Thiamine deficiency


The diet of historical Lake Ontario Atlantic salmon was composed of lake herring (Coregonus artedi) and bloater (Coregonus hoyi); these prey fishes collapsed the 1950's due to environmental changes and overfishing. After the collapse, introduced alewife (Alosa pseudoharengus) and rainbow smelt (Osmerus mordax) composed the diet for Lake Ontario salmonids. Alewife and rainbow smelt are known to contain high levels of thiaminase, whereas lake herring and bloater contain low levels of thiaminase. Thiaminase is an enzyme that breaks down thiamine, a vitamin that is important for energetic and metabolic function.

Thiamine deficiency in Atlantic salmon may result in high adult and offspring mortality. Thiamine deficiency in adults results in ‘wiggling’ behaviour and the loss of equilibrium that may cause mortality because of the inability to feed and migrate (Brown et al. 2005). Also, Thiamine deficiency in adult females is passed onto the eggs and causes offspring mortality and, in some cases, all offspring are killed (early mortality syndrome, Fisher et al. 1996).

Is it suggested that some Atlantic salmon populations and individuals may have adaptations to coping with high thiaminase diets (Dimond and Smitka 2005). The Saint-Mary's River population from Michigan, USA has a diet high in thiaminase (high in alewife) and has only a small proportion (25-35%) of adult females returning to spawn that display low thiamine levels. This variation in thiamine levels may suggest behavioural or genetic adaptations.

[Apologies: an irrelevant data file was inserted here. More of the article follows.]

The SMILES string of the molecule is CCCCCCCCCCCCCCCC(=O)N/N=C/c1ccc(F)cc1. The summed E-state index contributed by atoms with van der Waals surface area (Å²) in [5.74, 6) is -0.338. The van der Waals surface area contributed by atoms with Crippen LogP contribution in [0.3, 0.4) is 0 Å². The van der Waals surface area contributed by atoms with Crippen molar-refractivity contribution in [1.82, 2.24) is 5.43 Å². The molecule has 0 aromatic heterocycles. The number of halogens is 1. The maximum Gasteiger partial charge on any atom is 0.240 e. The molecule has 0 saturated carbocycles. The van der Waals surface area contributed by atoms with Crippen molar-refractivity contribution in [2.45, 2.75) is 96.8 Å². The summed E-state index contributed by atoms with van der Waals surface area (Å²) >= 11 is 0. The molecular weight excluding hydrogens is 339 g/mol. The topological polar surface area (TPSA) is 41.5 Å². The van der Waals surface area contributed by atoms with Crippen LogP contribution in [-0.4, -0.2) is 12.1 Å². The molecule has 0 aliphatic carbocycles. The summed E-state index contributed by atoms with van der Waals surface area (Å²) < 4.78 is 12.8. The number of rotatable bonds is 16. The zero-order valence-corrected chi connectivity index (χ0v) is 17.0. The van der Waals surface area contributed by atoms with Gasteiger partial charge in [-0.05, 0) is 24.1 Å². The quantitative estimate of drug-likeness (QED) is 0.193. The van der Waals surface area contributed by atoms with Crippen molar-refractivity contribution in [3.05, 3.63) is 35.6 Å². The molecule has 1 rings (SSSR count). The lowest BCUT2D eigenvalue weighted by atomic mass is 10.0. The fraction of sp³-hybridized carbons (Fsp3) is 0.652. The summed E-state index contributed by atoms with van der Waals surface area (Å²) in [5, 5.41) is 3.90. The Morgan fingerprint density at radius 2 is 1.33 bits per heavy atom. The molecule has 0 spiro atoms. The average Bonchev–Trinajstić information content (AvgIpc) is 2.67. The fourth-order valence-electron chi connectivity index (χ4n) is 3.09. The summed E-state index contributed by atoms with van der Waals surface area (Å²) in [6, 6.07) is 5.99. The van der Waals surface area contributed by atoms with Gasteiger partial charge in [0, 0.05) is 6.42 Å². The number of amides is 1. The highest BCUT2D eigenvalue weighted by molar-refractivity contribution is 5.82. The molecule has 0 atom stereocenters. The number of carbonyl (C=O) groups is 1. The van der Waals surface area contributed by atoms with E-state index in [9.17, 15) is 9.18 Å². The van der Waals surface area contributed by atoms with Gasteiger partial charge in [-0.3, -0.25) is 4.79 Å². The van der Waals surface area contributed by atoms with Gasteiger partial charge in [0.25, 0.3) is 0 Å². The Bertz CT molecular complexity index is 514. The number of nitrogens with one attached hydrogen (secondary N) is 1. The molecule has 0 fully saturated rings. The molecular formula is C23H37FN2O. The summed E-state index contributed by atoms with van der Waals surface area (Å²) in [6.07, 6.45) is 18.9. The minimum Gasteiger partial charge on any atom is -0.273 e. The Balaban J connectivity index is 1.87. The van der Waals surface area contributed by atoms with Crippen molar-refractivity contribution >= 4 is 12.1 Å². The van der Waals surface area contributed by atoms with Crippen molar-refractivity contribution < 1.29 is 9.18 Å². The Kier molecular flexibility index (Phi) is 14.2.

This study will examine the performance of three candidate populations exposed to historical and current diets of Lake Ontario. Production of diets is in collaboration with Dr. Dominique Bureau and Dr. Patricio Saez. Younger and older salmon performance will be measured by examining behaviours, thiamine levels, reproductive traits, and offspring performance.

Prey fishes of Lake Ontario

Groups of younger (two-year-old) and older (six-year-old) Atlantic salmon will be fed diets varying in thiaminase content. Diets will be fed for two to three years because it may take at least that long to induce a thiamine deficiency.

The data gathered during the experiment are:

  • Swimming behaviour (every three months, with a video camera)
  • Body morphology and colouration (twice a year)
  • Thiamine concentrations of blood (twice a year) and eggs (once a year)
  • Offspring survival and swimming behaviour (every two days)


Houde ALS, Saez PJ, Wilson CC, Burean DP, Neff BD. 2015. Effects of feeding high dietary thiaminase to sub-adult Atlantic salmon from three populations. Journal of Great Lakes Research. 41: 898–906. |PDF|


Brown SB, Honeyfield DC, Hnath JG, Wolgamood M, Marcquenski SV, Fitzsimons JD, Tillitt DE. 2005. Thiamine status in a dult salmonines in the Great Lakes. J Aquat Anim Health 17: 59-64. doi: 10.1577/H04-059.1.

Dimond P, Smitka J. 2005. Evaluation of selected strains of Atlantic salmon as potential candidates for the restoration of Lake Ontario. Trout Unlimited Can Tech Rep ON-012, 41 pp. Available at:

Fisher JP, Brown SB, Wooster GW, Bowser PR. 1998. Maternal blood, egg and larval thiamin levels correlate with larval survival in landlocked Atlantic salmon (Salmo salar). J Nutr 128: 2456-2466. Available at:



Research Projects

Pacific salmon
gene expression

Lake Ontario
Atlantic salmon



Last updated Janaury 2018
© Aimee Lee Houde